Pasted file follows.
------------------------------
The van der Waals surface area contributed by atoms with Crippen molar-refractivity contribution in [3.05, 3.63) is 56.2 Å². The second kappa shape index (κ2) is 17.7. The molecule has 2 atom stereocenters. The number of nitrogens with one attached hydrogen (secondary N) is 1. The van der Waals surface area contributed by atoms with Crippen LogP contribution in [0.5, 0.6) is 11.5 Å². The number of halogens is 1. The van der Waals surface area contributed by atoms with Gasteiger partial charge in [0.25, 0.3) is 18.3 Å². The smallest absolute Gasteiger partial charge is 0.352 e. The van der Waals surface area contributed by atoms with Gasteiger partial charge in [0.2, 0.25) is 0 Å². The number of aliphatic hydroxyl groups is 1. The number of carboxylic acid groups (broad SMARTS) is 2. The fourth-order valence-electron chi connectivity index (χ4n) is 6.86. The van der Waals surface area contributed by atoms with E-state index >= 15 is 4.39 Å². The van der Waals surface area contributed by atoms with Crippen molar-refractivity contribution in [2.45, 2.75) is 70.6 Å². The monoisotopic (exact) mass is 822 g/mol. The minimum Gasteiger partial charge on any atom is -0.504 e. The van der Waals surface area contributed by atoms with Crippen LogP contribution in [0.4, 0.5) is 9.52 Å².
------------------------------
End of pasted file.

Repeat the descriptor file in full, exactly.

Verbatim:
The van der Waals surface area contributed by atoms with Crippen molar-refractivity contribution in [3.05, 3.63) is 56.2 Å². The second kappa shape index (κ2) is 17.7. The molecule has 2 atom stereocenters. The number of nitrogens with one attached hydrogen (secondary N) is 1. The van der Waals surface area contributed by atoms with Crippen LogP contribution in [0.5, 0.6) is 11.5 Å². The number of halogens is 1. The van der Waals surface area contributed by atoms with Gasteiger partial charge in [0.25, 0.3) is 18.3 Å². The smallest absolute Gasteiger partial charge is 0.352 e. The van der Waals surface area contributed by atoms with Gasteiger partial charge in [0.2, 0.25) is 0 Å². The number of aliphatic hydroxyl groups is 1. The number of carboxylic acid groups (broad SMARTS) is 2. The fourth-order valence-electron chi connectivity index (χ4n) is 6.86. The van der Waals surface area contributed by atoms with E-state index >= 15 is 4.39 Å². The van der Waals surface area contributed by atoms with Crippen molar-refractivity contribution in [2.45, 2.75) is 70.6 Å². The monoisotopic (exact) mass is 822 g/mol. The minimum Gasteiger partial charge on any atom is -0.504 e. The van der Waals surface area contributed by atoms with Crippen LogP contribution in [0.4, 0.5) is 9.52 Å².